This post outlines a way to use Sass, Compass, and Grunt to maintain stylesheets for a WordPress parent and child theme.
Sass is useful for many reasons, but for our purposes, the two most helpful features are partials and variables. We'll also take advantage of the
importPath setting of Compass and Grunt.
Comments and improvements are always welcome.
Step 1: Create your parent stylesheet
Create a new Compass project in your theme and style away. When you're finished, your theme directory (called
parent here) might look something like this:
parent/ ├── css/ └── sass/ ├── _base.scss ├── _media.scss ├── _typography.scss └── theme.scss
theme.scss might look like:
@import "base"; @import "typography"; @import "media"; etc.
so that compiling
theme.scss results in
Step 2: Create parent-specific styles
Suppose that the main difference between our parent and child theme is the color scheme. We can start setting this up by, first, creating a new directory inside
parent/sass. Call it
parent-only for this example.
parent-only directory, create a partial to store the parent theme's color scheme. Make sure to use variables to define the colors. Then, of course, use the variables throughout your theme.
Our directory tree now looks like:
parent/ ├── css/ └── sass/ ├── parent-only/ └── _colors.scss ├── _base.scss ├── _media.scss ├── _typography.scss └── theme.scss
_colors.scss might look like:
$primary: #ff0000; $secondary: #0000ff; $dark: #444444; etc.
theme.scss would now look like:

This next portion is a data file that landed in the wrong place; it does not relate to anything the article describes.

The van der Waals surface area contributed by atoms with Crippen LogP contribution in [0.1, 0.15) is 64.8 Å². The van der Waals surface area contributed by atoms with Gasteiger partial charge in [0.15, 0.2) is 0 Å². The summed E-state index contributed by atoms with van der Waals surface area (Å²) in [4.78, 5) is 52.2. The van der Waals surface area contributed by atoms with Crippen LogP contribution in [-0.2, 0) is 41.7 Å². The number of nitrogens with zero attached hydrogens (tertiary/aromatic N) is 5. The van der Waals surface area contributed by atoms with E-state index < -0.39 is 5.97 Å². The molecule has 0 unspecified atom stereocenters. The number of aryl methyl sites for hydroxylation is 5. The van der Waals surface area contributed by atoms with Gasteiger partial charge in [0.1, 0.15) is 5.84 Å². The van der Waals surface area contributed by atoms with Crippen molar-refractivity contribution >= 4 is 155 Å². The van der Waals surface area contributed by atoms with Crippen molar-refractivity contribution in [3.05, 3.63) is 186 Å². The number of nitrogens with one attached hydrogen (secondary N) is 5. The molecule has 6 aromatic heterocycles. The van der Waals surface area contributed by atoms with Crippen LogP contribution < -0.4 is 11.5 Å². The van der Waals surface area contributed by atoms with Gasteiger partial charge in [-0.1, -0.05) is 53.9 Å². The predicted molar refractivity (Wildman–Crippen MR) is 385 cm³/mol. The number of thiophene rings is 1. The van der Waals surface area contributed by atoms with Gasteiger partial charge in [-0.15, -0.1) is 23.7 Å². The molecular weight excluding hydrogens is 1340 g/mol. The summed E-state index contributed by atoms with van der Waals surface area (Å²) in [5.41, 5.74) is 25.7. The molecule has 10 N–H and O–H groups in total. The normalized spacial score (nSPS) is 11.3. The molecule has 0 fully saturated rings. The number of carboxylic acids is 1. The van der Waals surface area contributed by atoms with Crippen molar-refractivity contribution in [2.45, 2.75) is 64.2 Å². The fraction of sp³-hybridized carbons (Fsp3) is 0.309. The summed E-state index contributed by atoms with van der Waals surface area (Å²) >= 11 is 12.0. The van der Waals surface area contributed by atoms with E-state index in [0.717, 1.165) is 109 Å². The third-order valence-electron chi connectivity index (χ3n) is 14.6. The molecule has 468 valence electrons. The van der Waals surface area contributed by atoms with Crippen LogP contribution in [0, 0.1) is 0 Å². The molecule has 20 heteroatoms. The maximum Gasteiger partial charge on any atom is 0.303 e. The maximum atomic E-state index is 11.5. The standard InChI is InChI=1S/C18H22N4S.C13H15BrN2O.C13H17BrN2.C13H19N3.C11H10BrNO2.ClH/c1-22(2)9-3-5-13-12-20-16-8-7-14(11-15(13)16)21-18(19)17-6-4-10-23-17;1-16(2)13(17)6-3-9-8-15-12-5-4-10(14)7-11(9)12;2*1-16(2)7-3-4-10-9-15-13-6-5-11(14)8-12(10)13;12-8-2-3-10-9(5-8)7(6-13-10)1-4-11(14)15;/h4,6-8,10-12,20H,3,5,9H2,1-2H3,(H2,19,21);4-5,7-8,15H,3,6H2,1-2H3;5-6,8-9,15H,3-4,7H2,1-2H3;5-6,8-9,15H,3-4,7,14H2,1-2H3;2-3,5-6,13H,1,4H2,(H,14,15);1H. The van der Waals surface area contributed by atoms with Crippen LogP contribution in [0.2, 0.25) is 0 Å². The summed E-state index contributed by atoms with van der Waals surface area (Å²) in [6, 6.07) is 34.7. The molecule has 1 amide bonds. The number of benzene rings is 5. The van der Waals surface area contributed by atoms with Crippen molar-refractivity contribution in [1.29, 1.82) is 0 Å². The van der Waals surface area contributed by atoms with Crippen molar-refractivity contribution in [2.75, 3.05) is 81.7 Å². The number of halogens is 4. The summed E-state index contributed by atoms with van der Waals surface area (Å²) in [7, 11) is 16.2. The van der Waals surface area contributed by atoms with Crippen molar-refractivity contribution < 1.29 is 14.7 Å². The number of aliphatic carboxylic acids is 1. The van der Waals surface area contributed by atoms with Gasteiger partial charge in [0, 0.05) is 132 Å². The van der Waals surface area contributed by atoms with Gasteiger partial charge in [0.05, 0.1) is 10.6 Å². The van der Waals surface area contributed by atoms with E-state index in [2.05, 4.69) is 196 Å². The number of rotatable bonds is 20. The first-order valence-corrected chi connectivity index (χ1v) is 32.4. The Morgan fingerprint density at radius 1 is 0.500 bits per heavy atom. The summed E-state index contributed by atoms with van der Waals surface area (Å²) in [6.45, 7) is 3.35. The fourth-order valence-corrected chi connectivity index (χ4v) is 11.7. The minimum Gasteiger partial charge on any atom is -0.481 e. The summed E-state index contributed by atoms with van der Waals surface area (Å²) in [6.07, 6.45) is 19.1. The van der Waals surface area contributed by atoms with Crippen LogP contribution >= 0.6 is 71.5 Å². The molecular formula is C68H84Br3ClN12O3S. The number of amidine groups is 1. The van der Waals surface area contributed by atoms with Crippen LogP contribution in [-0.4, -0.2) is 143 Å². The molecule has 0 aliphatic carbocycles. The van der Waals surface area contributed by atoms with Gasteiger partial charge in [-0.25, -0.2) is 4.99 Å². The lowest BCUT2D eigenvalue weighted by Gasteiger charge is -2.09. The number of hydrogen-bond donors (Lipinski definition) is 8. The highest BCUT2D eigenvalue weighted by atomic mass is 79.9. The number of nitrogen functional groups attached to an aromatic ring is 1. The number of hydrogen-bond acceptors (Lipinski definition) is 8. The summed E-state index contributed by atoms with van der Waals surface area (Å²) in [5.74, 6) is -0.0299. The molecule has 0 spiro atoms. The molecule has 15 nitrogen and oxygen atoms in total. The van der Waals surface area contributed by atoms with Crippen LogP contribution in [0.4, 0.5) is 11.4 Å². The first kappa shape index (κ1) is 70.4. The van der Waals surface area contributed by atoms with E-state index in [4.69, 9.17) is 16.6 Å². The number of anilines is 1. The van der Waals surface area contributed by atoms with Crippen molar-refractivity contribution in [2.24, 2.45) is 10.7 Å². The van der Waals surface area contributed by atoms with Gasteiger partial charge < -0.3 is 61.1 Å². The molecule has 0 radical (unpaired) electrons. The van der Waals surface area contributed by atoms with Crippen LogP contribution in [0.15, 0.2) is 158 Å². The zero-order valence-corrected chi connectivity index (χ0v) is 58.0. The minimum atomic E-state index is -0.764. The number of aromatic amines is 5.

@import "base"; @import "colors"; @import "typography"; @import "media"; etc.
Step 3: Create child-specific styles
Create a directory in your child theme to hold Sass partials that will be specific to the child theme, as well as a directory for the compiled CSS. This results in a directory tree of:
parent/ ├── css/ └── sass/ ├── parent-only/ └── _colors.scss ├── _base.scss ├── _media.scss ├── _typography.scss └── theme.scss child/ ├── css/ └── sass/
Next, create a
_colors.scss file in our child theme's
sass directory. This is where we specify the child theme's color scheme, using the same variables as the
_colors.scss in the parent:
$primary: #ff00ff; $secondary: #00ffff; $dark: #444444; etc.
giving us the directory tree:
parent/ ├── css/ └── sass/ ├── parent-only/ └── _colors.scss ├── _base.scss ├── _media.scss ├── _typography.scss └── theme.scss child/ ├── css/ └── sass/ └── _colors.scss
Step 4: Set up Grunt
For this method to work, we need to run Compass twice, with different settings each time. Grunt can help with that.
Once you've done that, create a task (called
compass here) in your
Gruntfile.js that looks like this:
Taking each of the main sections in turn:
optionssection defines settings common to the parent and child themes. Obviously, you can change
environmentas preferred, or add other options.
parentsection defines parent theme-specific settings. The most important of these is
importPath. It tells Compass to search in the specified directory when looking for an
@imported file if it can't find that file in the
childsection defines the same settings, but with key differences. First, the
importPathjumps into the
sassdirectory of the child theme that we created earlier. Second, the
cssDiris set to send our compiled CSS into the child theme.
So, running the
compass task will compile
theme.scss twice, resulting in
importPath is where the magic happens. When Compass tries to compile
theme.scss, it won't find
_colors.scss in the
sass directory. But
importPath sends Compass to the parent or child theme and the
_colors.scss file we created specifically for each.
5. The payoff
We can change
parent/sass/parent-only/_colors.scssand have it apply only to the parent theme.
We can change
child/sass/_colors.scssand have it apply only to the child theme.
We can change
_media.scss, or any other shared Sass file, and have the changes apply to both themes.